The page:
When speaking of the fringes of Jazz, it need not involve music with crashing notes and screeching instruments and chaotic patterns that assault the senses, listenability be damned. If traditional jazz is the center, then there are any number of directions an artist may venture to get to the fringes. The Fringes are a circle, and some arcs on that circle are quite beautiful. For instance, Chambr‘s Freewheel.
A sextet that features stringed instruments for all but one ensemble member at percussion, Chambr shows no favor to any one particular genre, concocting a charming blend of jazz, classical, and folk musics, honoring elements of each genre without latching onto any one of them exclusively. The result is a lovely, sprawling landscape of compositional inventiveness. And it’s set masterfully out on the fringes.
Freewheel presents a nice mix of soaring atmospheric tunes and up-tempo ear-to-the-soil compositions. Those that are more of a classical bent more often take to the skies, whereas the folk-leaning tracks stick closer to the earth. When jazz becomes more prevalent, it’s a darting flight path that alters elevation between those extremes.
There’s a lot of comparability between Chambr and another genre-blurring UK ensemble… Threads Orchestra. Their respective sounds are distinguishable each from the another, but they’ve also certainly set up shop in the same part of town. They both create music that would be equally at home in a opera music hall as it would a movie soundtrack or outdoors in a pastoral countryside.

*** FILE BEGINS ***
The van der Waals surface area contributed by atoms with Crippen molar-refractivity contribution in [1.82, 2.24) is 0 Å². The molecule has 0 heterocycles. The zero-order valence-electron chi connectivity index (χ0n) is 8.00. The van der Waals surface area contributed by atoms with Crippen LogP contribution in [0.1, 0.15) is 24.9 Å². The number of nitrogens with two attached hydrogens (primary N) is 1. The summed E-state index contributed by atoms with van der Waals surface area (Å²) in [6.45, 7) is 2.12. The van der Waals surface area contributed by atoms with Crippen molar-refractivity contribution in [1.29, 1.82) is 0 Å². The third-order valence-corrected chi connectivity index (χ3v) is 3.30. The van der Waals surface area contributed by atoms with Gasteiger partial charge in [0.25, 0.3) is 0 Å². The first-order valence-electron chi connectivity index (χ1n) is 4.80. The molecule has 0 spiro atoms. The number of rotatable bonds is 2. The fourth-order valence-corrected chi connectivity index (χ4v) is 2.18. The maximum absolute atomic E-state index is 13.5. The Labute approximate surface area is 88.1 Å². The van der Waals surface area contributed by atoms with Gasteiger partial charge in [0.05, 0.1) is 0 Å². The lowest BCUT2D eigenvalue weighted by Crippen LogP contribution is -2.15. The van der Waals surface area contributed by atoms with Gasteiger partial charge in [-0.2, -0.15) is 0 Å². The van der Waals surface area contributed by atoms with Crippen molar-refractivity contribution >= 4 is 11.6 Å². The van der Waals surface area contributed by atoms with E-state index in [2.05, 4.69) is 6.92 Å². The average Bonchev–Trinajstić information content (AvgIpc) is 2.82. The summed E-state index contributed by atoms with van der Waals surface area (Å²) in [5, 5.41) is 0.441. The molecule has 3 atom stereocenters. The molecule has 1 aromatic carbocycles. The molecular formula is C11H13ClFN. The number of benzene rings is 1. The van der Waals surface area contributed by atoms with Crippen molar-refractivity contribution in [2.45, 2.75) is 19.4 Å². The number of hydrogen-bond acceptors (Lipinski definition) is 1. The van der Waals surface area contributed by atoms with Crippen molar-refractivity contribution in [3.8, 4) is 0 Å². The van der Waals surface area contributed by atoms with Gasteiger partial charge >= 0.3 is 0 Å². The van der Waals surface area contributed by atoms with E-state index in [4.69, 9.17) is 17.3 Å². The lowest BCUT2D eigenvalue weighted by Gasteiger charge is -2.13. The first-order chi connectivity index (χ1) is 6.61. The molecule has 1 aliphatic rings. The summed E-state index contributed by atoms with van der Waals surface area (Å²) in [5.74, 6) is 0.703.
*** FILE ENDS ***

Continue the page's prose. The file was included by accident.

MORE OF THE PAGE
However, if one were to look back in time for influences on this music, old-school World Jazz ensemble Oregon immediately springs to mind. Chambr has that indelible mark of folky romanticism and chamber jazz austerity, not to mention a propensity for ambient classical passages that pull on the heart strings.
A track like “Olivia,” soars with bold strokes that speak to the classical music origins of this music, whereas tracks like “Bassekou” and title-track “Freewheel” flirt with Latin, tango, and gypsy swing. “Ant and Dec” exuberantly embraces the Oregon brand of World Jazz, illustrated most clearly via guitarist Tyson’s extended solo and that unmistakable meander-and-twang. And the “Full Horatio,” it brings some swing to the table.
But really, trying to suss out the strongest genre present in each song is almost to miss the beauty of this music, in that the combination of different musics doesn’t result in a nondescript sanitization of their various facets, but instead incorporates their best elements and creates something quite separate and unique and greater than the sum of their individual parts. On point, “Akikor” would likely be considered all over the map if measured by a regressive geography. Instead, it aptly displays what the Chambr landscape is all about.
Originality, inventiveness, musicianship, and, above all, a sprawling beauty that positions itself on a majestic little section out on the fringes.
Released on the F-IRE Collective label.
Jazz from the London scene.